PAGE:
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Izu Peninsula, Japan

March 30, 2012 by staff 

Izu Peninsula, Japan, The Izu peninsula is a large mountainous peninsula with deeply indented coasts to the west of Tokyo on the Pacific coast of the island of Honsh?«, Japan. Formerly the eponymous Izu Province, Izu peninsula is now a part of Shizuoka Prefecture. The peninsula has an area of 1,421.24 km² and its estimated population in 2005 was 473,942 persons.
Tectonically, the Izu peninsula results from the Philippine Sea Plate colliding with the Okhotsk Plate at the Nankai Trough. The Philippine Sea Plate, the Amurian Plate, and the Okhotsk Plate meet at Mount Fuji.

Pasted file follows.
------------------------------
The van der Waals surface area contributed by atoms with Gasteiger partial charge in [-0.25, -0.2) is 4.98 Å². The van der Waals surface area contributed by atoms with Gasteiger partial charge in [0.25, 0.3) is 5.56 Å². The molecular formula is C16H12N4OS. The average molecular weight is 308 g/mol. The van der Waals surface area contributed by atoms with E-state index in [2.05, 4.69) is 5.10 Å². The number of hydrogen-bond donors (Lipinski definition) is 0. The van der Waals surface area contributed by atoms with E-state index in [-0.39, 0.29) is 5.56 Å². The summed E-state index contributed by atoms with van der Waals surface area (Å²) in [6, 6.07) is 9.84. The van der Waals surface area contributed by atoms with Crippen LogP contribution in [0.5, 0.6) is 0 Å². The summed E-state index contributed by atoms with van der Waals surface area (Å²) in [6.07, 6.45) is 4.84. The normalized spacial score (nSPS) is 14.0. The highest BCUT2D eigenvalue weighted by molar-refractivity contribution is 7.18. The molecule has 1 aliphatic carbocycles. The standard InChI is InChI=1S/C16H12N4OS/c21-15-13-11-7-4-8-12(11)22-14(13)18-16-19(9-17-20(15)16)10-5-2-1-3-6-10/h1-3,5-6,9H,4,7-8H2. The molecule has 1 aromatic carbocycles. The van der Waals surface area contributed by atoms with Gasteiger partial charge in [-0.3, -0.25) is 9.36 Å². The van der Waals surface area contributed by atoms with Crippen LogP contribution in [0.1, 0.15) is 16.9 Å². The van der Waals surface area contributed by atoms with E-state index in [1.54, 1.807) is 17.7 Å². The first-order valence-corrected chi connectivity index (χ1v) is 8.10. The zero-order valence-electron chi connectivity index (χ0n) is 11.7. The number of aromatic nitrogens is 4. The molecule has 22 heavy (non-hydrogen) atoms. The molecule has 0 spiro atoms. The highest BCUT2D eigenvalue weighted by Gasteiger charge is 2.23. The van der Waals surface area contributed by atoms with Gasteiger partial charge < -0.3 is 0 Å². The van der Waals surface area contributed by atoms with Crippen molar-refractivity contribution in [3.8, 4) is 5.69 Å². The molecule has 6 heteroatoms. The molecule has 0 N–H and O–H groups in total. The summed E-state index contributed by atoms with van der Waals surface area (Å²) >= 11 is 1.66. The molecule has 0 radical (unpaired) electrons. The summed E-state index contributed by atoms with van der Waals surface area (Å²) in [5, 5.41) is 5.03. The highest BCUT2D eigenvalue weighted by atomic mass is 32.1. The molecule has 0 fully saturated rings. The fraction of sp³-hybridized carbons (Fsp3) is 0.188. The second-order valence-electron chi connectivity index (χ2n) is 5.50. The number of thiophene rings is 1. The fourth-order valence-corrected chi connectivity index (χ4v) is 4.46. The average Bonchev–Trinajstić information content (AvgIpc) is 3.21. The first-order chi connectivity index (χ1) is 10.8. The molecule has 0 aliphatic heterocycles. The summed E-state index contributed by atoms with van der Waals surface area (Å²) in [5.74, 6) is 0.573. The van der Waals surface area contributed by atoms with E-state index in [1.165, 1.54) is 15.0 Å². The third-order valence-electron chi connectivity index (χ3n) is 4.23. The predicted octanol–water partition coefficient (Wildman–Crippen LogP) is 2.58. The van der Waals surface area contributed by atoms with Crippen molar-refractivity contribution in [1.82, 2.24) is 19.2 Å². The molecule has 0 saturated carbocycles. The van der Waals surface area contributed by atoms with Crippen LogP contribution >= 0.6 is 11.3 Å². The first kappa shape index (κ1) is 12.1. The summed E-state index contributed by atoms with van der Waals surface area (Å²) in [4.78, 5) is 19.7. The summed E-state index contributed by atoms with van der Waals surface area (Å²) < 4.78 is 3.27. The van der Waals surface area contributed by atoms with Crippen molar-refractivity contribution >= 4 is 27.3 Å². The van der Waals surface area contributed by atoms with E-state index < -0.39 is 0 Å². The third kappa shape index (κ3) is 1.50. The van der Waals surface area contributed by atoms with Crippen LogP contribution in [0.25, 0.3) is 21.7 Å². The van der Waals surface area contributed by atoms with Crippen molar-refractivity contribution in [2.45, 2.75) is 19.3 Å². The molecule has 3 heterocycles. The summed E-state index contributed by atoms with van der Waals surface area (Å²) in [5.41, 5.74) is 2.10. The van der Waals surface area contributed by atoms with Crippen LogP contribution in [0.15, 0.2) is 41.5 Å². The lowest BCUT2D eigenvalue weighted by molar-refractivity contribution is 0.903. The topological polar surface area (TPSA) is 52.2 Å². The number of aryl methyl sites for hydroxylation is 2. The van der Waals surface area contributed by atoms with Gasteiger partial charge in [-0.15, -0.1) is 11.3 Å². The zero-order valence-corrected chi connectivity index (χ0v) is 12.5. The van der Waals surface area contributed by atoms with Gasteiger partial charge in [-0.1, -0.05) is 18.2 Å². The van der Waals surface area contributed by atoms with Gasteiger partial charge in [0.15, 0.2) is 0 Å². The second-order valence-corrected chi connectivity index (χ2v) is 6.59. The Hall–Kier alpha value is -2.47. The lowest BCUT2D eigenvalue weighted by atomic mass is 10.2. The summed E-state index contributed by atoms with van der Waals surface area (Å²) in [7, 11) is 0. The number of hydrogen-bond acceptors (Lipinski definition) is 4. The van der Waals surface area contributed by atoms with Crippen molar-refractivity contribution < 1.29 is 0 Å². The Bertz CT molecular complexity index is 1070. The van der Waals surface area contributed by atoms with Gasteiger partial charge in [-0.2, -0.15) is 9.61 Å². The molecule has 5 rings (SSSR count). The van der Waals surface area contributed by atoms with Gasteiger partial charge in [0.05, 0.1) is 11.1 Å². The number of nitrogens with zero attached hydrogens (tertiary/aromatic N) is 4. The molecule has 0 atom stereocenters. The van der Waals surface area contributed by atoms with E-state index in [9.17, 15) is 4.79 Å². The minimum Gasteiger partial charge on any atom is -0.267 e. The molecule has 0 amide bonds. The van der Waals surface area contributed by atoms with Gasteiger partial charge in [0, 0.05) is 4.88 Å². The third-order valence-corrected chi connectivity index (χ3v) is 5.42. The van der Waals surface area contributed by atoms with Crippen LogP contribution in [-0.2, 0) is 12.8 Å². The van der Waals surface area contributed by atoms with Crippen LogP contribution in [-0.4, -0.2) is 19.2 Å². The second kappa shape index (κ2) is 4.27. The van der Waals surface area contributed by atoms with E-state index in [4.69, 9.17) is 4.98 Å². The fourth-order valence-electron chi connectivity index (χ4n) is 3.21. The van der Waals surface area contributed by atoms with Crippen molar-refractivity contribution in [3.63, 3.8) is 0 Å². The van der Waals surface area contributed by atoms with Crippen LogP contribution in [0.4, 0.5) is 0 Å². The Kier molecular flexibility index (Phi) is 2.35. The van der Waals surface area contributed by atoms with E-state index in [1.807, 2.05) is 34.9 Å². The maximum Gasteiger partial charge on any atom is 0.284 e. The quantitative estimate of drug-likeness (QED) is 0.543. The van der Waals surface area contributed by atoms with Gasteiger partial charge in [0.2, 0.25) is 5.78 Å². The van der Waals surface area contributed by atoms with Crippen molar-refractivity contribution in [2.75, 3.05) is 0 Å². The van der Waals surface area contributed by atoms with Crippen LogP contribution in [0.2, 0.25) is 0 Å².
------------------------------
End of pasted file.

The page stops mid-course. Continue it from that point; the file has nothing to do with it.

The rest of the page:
The southern portion of the peninsula is composed largely of breccia, and the central and northern portions consist of numerous highly eroded volcanos. The Amagi Mountain Range dominates the center of the peninsula with Mount Amagi (1406 m) and Mount Atami (773 m) in the east and Mount Daruma (982 m) in the west, with the eastern and western portions of the range extending underwater into Sagami Bay and Suruga Bay. The peninsula’s major river, the Kano River in the north, flows through a graben valley created by plate tectonics.

As a result of its underlying geology, the peninsula is prone to frequent earthquake swarms and tsunamis, and it abounds in hot springs.

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